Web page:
This video is called Violent Evictions at El Estor, Guatemala.
On January 8th and 9th 2007, hundreds of police and soldiers in Guatemala forcibly evicted the inhabitants of several communities who were living on lands that a Guatemalan military government had granted to Canadian mining company INCO in 1965. Local indigenous people claim the land to be theirs, and resent the exploitation of a foreign corporation.
Al Jazeera reports:
Protesters in Guatemala have disrupted an Army Day parade, which they said was an insult to the memory of the [civil] war’s 200,000 mostly civilian victims.
Police on Saturday used tear gas to disperse protesters, members of the Children’s Collective, whose relatives died or disappeared in the 1960-1996 civil war.
Protesters tossed red paint on some of the marchers and later scuffled with soldiers and their relatives. …
Wendy Mendez, a member of the Children’s Collective, said military police sprayed the demonstrators with tear gas and pepper spray.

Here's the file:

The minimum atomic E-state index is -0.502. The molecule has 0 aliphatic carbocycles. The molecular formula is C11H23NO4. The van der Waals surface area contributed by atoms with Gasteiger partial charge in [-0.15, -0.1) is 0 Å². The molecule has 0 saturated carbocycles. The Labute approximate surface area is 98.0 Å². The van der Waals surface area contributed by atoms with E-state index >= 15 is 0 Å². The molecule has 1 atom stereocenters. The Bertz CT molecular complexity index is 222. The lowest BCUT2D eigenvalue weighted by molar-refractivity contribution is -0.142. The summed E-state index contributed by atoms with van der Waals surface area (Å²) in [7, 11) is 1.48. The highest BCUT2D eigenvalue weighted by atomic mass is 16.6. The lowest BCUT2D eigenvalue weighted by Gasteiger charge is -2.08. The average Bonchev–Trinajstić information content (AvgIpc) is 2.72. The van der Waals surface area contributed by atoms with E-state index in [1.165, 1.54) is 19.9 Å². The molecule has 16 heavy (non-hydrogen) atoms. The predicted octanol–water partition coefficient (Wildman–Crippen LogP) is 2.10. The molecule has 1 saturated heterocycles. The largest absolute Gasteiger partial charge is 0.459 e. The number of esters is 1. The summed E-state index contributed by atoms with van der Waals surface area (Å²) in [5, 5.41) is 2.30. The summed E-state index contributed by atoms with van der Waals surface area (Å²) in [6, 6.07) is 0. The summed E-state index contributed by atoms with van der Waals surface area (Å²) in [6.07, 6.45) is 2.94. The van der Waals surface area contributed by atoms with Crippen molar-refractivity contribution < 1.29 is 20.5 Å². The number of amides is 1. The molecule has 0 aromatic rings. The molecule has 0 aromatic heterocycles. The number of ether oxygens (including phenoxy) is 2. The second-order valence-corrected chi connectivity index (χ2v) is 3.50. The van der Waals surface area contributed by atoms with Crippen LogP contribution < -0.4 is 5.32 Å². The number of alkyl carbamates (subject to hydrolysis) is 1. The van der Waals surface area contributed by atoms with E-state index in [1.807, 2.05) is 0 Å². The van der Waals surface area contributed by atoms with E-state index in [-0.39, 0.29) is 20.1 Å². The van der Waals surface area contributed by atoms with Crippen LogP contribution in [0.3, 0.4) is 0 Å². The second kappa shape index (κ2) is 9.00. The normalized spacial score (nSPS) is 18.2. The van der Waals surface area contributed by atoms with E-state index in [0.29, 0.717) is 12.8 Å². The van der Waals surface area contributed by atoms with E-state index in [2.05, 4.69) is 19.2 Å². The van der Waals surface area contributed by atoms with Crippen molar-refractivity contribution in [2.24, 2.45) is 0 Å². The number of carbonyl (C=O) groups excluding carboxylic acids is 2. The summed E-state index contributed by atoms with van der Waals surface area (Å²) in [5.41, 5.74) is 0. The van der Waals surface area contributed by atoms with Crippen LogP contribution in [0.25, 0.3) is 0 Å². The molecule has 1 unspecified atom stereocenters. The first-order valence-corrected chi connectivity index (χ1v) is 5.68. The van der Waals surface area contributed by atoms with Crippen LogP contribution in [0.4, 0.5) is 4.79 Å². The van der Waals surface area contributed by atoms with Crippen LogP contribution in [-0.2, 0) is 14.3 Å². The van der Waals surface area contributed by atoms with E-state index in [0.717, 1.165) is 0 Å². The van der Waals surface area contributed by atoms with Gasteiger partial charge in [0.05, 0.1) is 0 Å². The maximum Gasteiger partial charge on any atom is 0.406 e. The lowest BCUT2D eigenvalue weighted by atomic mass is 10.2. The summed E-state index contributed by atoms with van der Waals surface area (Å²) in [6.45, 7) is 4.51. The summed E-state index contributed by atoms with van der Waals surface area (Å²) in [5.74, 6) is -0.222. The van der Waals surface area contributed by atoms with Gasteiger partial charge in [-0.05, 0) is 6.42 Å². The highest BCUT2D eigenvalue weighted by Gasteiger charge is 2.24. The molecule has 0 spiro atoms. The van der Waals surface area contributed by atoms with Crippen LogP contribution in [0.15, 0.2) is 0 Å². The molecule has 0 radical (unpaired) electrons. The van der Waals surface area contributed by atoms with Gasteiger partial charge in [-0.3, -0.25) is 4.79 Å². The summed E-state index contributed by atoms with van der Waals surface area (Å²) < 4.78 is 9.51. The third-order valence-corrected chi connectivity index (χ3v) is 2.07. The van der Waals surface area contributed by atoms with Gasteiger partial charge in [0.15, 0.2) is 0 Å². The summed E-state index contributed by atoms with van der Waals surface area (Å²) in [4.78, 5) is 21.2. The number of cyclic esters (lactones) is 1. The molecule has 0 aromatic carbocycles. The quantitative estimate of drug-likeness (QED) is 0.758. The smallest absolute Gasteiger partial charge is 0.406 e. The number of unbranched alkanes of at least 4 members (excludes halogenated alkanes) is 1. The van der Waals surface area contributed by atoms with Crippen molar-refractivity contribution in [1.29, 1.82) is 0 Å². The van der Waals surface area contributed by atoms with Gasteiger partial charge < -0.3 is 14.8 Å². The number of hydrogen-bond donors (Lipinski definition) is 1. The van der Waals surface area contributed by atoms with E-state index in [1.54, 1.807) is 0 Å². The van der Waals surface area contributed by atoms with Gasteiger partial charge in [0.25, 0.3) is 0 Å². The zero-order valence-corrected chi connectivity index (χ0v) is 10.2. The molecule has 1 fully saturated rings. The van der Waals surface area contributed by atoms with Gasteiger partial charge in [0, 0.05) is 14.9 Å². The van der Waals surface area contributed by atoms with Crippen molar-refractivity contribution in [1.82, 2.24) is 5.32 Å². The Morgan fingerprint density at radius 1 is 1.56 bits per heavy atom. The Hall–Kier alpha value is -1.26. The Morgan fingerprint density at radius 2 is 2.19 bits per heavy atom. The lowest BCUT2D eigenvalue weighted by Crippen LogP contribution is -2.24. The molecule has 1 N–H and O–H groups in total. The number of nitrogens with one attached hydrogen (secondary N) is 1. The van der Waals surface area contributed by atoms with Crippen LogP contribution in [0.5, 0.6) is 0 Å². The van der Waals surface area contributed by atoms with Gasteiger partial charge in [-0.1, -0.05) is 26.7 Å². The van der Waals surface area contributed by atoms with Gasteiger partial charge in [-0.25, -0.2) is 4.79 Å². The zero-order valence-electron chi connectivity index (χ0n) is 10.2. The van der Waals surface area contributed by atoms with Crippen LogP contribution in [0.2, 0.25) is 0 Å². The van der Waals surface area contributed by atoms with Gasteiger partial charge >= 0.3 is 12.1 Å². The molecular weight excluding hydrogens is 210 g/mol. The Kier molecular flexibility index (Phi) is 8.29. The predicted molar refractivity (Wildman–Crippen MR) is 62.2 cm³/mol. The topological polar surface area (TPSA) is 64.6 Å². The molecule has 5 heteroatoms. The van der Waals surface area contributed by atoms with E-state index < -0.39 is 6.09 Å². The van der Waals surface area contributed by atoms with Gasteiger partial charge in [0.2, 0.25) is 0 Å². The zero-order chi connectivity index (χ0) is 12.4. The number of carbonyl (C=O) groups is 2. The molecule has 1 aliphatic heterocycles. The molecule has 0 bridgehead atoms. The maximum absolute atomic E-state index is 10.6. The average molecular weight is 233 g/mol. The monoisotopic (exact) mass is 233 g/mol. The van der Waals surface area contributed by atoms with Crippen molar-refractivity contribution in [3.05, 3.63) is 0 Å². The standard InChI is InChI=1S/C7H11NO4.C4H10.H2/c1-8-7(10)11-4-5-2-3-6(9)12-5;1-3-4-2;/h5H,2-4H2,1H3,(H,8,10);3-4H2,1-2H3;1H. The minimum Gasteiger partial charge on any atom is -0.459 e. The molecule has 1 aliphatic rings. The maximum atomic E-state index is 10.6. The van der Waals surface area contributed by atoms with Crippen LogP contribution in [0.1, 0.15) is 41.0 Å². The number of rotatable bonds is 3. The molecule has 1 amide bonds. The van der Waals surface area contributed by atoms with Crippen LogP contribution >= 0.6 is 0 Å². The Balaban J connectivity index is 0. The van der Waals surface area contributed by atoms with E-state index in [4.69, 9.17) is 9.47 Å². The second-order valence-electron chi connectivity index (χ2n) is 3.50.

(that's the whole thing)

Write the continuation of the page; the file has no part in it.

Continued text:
“We believe that an institution that committed genocide should not be honored at the national level,” she said.
A 1998 report by the Roman Catholic Church’s human rights office blamed Guatemala’s military for the overwhelming majority of atrocities committed during the civil war.
Violence during election campaigns in Guatemala: here.
Diego Rivera’s mural Glorious victory on the 1954 coup in Guatemala: here.
Last February 18,000 Guatemalans, mostly survivors or relatives of victims of the state-sponsored terror of the 1970s and 1980s, gathered in Guatemala City to commemorate the Day of Dignity for the Victims of the Internal Armed Conflict: here.
Guatemalan Interior Ministry allegedly authorized killing prisoners: here.